QSpeaking of Islamic Finance, you said in the past that sukuk will stimulate the development of capital markets in Jordan. Just about a month ago, Jordan's government raised almost $48 million in its first issue of a local currency sukuk. What role can Jordan play in the regional and global Islamic financial services industry?
ZF: Jordan was the first among all the Islamic countries that issued the principal of sukuk. Yes, we were late in developing the sukuk and making the market but this was due to the fact that we have to consider the financial market, Amman financial market, and legal consideration.
Now I cannot claim that we can be a leader in this, but we can be a very active player. For us to issue sukuk in large amounts to finance development projects - which I think is in mind for policy makers in Jordan, the fact is that we need private sector to participate in the development process. We need the private sector to undertake public investments. This is a way of reform. Islamic financing will come as a major source of financing for those projects. It is appealing for the public, it fits with the nature of the long-term development. Although it could be dealt well in the secondary market, so far I think we have taken a major step in issuing the recent. I think we will be able to also market it in the region in the future. I think this will help us.
The prospects are there. We have all legal requirements, everything is being done by the minister of finance in collaboration with the central bank, and Amman securities exchange. We are very hopeful that this will find its way in the market and it will become an instrument that is attractive to investors.
QOn a global scale, the Islamic finance industry sector has been growing steadily.
ZF: To be honest we are very small.
QEven though Islamic finance has been growing, it does not have the same scale as traditional finance on a global level. The last financial crisis, the subprime mortgage crisis in the U.S. - which then triggered a global financial crisis was mainly due to unethical practices. What could traditional finance learn from Islamic finances in terms of basic principals?
ZF.: The risks in the Syria Islamic financing is much less. We should encourage that and make sure everything is compliant with Syria through proper regulation based on Syria. On the other hand we have to make sure that traditional or what we watched or practiced in our day, in the financial industries should be re-examined and looked at. The situation in terms of regulatory framework is much different than 2008, it has changed. Compliance is becoming a key issue for all regulators and for even the banks. Transparency and good governance are also very important. Making sure that there are no potential conflicts of interest within the institution. All of these factors could contribute to a safe financial system. This is why we are watching regulation with basil 3 and basil 4 coming in terms of credit and capital adequacy and in terms of good governance, looking at what the board is doing, what the CEO is doing and so on. They are responsible even after they leave. It is becoming a very hard business.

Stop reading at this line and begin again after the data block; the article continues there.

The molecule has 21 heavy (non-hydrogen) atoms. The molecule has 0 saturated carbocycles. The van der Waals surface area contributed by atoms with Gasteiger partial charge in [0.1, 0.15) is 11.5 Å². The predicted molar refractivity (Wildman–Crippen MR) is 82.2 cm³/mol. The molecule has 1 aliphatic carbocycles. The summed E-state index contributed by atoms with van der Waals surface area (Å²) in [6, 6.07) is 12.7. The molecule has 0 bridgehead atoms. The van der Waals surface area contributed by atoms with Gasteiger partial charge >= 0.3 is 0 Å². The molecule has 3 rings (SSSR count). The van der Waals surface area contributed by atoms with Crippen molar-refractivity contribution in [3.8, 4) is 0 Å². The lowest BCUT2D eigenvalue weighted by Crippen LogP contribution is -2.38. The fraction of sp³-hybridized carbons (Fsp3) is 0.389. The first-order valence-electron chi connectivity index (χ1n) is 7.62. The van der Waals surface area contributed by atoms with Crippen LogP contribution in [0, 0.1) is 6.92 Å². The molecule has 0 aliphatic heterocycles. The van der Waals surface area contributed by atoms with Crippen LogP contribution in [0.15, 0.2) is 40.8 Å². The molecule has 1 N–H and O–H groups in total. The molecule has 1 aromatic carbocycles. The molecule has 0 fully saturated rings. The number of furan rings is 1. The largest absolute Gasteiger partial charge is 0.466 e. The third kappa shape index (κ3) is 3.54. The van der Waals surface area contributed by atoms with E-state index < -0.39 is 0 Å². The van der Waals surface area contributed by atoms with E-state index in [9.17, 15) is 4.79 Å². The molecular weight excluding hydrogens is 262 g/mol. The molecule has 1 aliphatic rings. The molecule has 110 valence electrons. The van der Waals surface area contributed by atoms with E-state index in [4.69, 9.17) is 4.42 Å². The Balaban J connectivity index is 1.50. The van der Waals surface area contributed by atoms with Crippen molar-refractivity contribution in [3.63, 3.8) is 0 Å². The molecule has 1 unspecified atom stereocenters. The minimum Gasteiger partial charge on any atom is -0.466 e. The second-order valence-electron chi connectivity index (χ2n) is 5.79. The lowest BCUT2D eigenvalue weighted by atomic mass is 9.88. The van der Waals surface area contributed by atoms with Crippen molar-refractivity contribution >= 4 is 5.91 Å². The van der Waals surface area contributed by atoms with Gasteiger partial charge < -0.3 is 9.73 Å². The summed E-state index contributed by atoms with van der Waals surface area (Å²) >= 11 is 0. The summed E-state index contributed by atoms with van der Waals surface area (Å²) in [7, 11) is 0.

Q Jordan’s banking sector sees about 25 competing groups, out of which the top 3 control about 40% of the market, while the smallest 10 control less than 10% of the market.
What are your thoughts on possible consolidation in the Jordanian banking industry?
ZF: We have given them incentives for mergers. As a regulator, I cannot force them to merge. I can create incentives for them to merge. The fact that although the structure of the financial sector, there is concentration and the others are small, is not in conflict with the fact that all these banks are enjoying a healthy financial position. Most of them have MPL very low, capital adequacy is very high, liquidity issue is very high. I have no legal power to force bank A to merge with bank C. This is subject of course, given our system of privacy. I think what we did when we introduced new principals of good governance we made full separation between ownership and management. We create in the future some appetite for mergers. That would be the natural evolution, I don't think any force would be successful, each bank has its own culture. We witnessed one bank HSBC when it was sold to Investment Bank, until now they haven't finished the merger, it takes time. I encourage and I offer compensation for cost of technology, cost of integration, but each one prefers to enjoy his own kingdom.